Colombia kept interest rates unchanged for a second straight month as policy makers judge that bond-buying plans by the U.S. Federal Reserve and European Central Bank will ease the risk of a global slump.
Banco de la Republica, led by bank Governor Jose Dario Uribe, left its benchmark interest rate at 4.75 percent today, in line with the forecasts of 28 of 33 analysts surveyed by Bloomberg. Five analysts forecast a quarter-point reduction. Uribe said the decision wasn’t unanimous.
“Global financial conditions have improved, partly because of policy action by the world’s main central banks,” Uribe said, reading the central bank’s policy statement in Bogota. “Volatility has fallen, and some asset prices have gone up.” Uncertainty over banks and public finances remains high, he said.
The central bank lowered borrowing costs at its July and August meetings, citing weakening global growth that curbed demand for the country’s exports. Policy makers will probably keep the 4.75 percent rate until the end of 2013, as their concern about a global downturn ease, said Francisco Rodriguez, a New York-based economist at Bank of America Merrill Lynch.
“Those fears have receded with the decisions taken by those countries’ monetary authorities,” Rodriguez said, in reply to an e-mailed question. The central bank could return to cutting rates if the world economy takes another turn for the worse, Rodriguez added.
The Colombian Treasury bought $641 million with oil royalties in the year through Oct. 18, and the figure will rise to about $1 billion by the end of the year, Finance Minister Mauricio Cardenas said today after the decision.
The Treasury has the wherewithal to buy more dollars above this amount using non-oil money, Cardenas told reporters in Bogota.
“We have the ammunition. We have the reserve ready. We haven’t used it, but we’ll use it at the moment we consider necessary,” he said.
At its September meeting, the central bank extended a $20 million daily dollar purchase program until March, from a previous end-date of November.
Cardenas said that industry and agriculture are the government’s main worries. Industrial output fell 1.9 percent in August from a year earlier, its fourth year-on-year decline since March. Economists had forecast a 1.1 percent increase, according to the median estimate of 21 analysts surveyed by Bloomberg.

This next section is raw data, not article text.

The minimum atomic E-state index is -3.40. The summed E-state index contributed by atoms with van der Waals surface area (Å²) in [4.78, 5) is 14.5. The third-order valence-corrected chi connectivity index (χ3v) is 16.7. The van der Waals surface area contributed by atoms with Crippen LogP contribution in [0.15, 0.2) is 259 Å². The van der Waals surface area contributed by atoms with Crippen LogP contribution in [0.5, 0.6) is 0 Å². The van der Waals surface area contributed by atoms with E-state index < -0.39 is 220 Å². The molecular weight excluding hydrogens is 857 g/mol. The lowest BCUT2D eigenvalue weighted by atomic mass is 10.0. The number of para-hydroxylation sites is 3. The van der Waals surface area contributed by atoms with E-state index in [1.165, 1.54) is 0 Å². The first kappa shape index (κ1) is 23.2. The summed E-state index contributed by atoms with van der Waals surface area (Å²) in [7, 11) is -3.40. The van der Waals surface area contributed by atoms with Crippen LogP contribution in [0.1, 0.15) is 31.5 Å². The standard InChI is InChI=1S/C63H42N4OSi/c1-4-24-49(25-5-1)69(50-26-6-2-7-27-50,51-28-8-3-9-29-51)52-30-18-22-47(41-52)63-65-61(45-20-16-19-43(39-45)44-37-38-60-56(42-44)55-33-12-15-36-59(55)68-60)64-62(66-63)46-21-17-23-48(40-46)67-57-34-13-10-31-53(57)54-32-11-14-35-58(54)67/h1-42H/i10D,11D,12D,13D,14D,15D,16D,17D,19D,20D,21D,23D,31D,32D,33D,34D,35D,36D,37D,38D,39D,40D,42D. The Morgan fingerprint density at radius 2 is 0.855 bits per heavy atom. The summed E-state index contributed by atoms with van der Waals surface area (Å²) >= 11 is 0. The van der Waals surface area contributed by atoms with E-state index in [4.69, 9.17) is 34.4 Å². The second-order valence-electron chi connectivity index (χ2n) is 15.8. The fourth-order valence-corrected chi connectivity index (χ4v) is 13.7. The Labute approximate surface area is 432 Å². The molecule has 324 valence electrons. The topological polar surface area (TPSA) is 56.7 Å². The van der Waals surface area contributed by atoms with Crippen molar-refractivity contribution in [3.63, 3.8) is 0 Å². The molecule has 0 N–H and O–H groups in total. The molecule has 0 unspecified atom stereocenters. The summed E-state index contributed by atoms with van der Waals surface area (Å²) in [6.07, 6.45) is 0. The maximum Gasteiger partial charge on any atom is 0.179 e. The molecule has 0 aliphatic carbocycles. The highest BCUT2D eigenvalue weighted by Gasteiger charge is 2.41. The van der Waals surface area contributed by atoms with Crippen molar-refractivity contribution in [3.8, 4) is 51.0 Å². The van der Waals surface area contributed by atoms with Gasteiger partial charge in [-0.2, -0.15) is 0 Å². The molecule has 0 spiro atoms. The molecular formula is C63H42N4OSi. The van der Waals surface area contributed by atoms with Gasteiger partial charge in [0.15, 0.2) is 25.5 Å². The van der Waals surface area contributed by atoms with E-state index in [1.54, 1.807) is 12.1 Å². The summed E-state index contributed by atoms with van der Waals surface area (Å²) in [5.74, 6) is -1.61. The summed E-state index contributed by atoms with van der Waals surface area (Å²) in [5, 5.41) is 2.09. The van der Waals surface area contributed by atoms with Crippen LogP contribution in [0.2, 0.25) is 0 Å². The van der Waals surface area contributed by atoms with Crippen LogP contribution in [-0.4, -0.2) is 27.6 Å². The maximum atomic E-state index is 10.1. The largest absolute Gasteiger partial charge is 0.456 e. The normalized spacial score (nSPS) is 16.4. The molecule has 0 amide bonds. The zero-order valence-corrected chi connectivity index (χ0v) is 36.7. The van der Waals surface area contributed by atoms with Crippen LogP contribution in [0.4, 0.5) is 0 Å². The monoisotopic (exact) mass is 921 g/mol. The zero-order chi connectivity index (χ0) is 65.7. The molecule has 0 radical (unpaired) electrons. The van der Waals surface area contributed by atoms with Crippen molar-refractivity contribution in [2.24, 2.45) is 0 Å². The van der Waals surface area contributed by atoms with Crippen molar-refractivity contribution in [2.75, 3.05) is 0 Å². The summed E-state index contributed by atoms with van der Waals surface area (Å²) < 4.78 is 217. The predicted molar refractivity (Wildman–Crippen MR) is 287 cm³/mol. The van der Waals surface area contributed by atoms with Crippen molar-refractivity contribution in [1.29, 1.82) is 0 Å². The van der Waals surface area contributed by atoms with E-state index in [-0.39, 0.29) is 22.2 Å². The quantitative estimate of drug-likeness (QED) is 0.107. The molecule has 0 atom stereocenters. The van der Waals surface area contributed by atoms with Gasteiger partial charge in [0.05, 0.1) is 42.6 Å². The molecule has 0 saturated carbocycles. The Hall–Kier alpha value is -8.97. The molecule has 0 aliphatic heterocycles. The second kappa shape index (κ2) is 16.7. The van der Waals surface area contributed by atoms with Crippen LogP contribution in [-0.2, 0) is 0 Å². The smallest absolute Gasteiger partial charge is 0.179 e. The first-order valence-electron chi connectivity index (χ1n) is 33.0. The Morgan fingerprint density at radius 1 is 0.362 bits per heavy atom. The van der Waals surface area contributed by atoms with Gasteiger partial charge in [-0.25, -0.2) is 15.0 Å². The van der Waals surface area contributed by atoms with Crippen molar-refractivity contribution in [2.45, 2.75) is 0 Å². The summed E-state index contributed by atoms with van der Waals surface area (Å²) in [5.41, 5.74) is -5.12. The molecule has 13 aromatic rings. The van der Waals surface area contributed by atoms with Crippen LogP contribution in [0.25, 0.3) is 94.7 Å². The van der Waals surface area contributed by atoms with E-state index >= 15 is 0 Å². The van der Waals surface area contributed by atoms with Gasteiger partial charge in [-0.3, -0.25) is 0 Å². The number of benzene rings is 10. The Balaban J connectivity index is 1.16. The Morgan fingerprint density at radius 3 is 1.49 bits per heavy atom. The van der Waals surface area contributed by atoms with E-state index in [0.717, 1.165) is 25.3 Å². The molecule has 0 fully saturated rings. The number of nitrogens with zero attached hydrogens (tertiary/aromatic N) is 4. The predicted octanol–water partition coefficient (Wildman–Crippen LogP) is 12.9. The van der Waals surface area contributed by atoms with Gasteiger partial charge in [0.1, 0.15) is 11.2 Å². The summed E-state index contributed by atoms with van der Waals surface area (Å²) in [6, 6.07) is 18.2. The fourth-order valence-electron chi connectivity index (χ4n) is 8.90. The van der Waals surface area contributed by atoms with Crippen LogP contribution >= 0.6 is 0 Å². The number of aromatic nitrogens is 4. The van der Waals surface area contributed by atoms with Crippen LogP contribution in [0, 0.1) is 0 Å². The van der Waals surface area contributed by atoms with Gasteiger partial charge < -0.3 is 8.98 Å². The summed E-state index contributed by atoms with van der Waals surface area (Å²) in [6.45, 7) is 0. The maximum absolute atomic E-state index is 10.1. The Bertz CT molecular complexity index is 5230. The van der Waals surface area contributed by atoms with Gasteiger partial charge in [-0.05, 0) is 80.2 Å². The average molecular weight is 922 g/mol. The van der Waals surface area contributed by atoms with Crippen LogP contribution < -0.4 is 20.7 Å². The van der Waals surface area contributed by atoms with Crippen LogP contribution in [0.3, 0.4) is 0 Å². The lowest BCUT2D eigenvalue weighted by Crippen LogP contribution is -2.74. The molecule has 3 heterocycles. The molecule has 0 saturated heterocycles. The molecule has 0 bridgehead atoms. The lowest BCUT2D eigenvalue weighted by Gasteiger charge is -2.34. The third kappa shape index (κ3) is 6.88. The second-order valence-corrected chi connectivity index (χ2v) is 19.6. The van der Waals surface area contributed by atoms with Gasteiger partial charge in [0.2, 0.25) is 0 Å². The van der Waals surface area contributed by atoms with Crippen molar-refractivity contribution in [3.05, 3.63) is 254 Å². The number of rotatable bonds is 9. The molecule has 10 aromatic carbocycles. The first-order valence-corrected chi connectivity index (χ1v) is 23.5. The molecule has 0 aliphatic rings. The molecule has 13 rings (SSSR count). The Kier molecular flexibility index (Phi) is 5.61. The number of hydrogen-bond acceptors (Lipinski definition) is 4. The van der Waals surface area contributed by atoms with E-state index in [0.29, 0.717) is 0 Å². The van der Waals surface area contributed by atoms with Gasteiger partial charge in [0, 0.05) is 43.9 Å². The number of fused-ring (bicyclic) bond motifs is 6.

At the same time, exports have declined for three straight months on a year-on-year basis, while the trade deficit widened for a second month in August.
Colombian manufacturers have been battered by weak global growth and by the peso’s 6.1 percent rally against the dollar this year, the sixth-best performance among the 31 most-traded currencies tracked by Bloomberg worldwide.
Consumer prices rose 0.29 percent in September, more than the 0.16 percent median forecast in a Bloomberg survey of 32 analysts. Annual inflation slowed to 3.08 percent, close to the mid-point of the central bank’s target range.
Colombia has the lowest inflation rate in Latin America after Chile among the region’s seven biggest economies. The central bank targets inflation of 3 percent, plus or minus one percentage point.
Colombia peso bond yields fell today before the decision on speculation the bank would lower rates.
The yield on the 9.25 percent peso-denominated debt due May 2014 fell one basis point, or 0.01 percentage point, to 4.87 percent in Bogota, according to the central bank
Economists raised their 2012 inflation forecast to 3.06 percent in a central bank survey published on Oct. 11, up from 3 percent in the September survey.
Gross domestic product grew 4.9 percent in the second quarter from a year earlier, the third-fastest expansion among Latin America’s seven biggest economies after Peru and Chile.
‘Central bank research shows that the Colombian economy can grow at a long-term pace of 4.3 percent to 5.3 percent without stoking inflation, Uribe said this month.
Uribe was last month appointed for a third four-year term at the bank’s helm, starting January.
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